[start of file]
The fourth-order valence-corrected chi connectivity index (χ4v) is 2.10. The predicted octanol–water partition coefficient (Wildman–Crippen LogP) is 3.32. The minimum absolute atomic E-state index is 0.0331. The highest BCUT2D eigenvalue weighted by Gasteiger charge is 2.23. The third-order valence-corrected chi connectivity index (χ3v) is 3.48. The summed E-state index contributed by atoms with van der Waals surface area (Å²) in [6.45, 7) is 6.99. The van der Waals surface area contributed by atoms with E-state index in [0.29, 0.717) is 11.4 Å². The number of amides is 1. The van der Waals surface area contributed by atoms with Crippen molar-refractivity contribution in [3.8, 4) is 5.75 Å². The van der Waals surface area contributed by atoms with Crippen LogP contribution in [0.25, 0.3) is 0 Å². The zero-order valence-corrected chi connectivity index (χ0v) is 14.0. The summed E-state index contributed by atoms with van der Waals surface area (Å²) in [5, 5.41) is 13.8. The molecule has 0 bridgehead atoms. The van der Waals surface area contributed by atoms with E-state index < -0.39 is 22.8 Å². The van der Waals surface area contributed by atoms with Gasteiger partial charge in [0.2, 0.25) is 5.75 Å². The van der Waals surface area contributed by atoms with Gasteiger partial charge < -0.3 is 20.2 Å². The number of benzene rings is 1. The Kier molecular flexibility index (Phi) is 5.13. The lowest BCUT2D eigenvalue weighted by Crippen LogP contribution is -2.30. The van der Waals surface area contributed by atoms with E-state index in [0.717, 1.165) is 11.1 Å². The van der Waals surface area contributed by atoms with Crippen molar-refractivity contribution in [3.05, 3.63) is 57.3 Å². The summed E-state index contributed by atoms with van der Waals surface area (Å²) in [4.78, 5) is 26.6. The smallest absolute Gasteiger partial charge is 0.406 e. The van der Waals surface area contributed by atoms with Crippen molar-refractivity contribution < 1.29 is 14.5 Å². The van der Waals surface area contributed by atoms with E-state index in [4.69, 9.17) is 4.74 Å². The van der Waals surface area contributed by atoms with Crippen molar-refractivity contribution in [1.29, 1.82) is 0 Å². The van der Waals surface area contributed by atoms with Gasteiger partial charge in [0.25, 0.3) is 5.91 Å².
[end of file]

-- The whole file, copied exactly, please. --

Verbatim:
The fourth-order valence-corrected chi connectivity index (χ4v) is 2.10. The predicted octanol–water partition coefficient (Wildman–Crippen LogP) is 3.32. The minimum absolute atomic E-state index is 0.0331. The highest BCUT2D eigenvalue weighted by Gasteiger charge is 2.23. The third-order valence-corrected chi connectivity index (χ3v) is 3.48. The summed E-state index contributed by atoms with van der Waals surface area (Å²) in [6.45, 7) is 6.99. The van der Waals surface area contributed by atoms with E-state index in [0.29, 0.717) is 11.4 Å². The number of amides is 1. The van der Waals surface area contributed by atoms with Crippen molar-refractivity contribution in [3.8, 4) is 5.75 Å². The van der Waals surface area contributed by atoms with Crippen LogP contribution in [0.25, 0.3) is 0 Å². The zero-order valence-corrected chi connectivity index (χ0v) is 14.0. The summed E-state index contributed by atoms with van der Waals surface area (Å²) in [5, 5.41) is 13.8. The molecule has 0 bridgehead atoms. The van der Waals surface area contributed by atoms with E-state index < -0.39 is 22.8 Å². The van der Waals surface area contributed by atoms with Gasteiger partial charge in [0.2, 0.25) is 5.75 Å². The van der Waals surface area contributed by atoms with Gasteiger partial charge < -0.3 is 20.2 Å². The number of benzene rings is 1. The Kier molecular flexibility index (Phi) is 5.13. The lowest BCUT2D eigenvalue weighted by Crippen LogP contribution is -2.30. The van der Waals surface area contributed by atoms with E-state index in [0.717, 1.165) is 11.1 Å². The van der Waals surface area contributed by atoms with Crippen molar-refractivity contribution in [3.05, 3.63) is 57.3 Å². The summed E-state index contributed by atoms with van der Waals surface area (Å²) in [4.78, 5) is 26.6. The smallest absolute Gasteiger partial charge is 0.406 e. The van der Waals surface area contributed by atoms with Crippen molar-refractivity contribution < 1.29 is 14.5 Å². The van der Waals surface area contributed by atoms with E-state index in [4.69, 9.17) is 4.74 Å². The van der Waals surface area contributed by atoms with Crippen molar-refractivity contribution in [1.29, 1.82) is 0 Å². The van der Waals surface area contributed by atoms with Gasteiger partial charge in [0.25, 0.3) is 5.91 Å².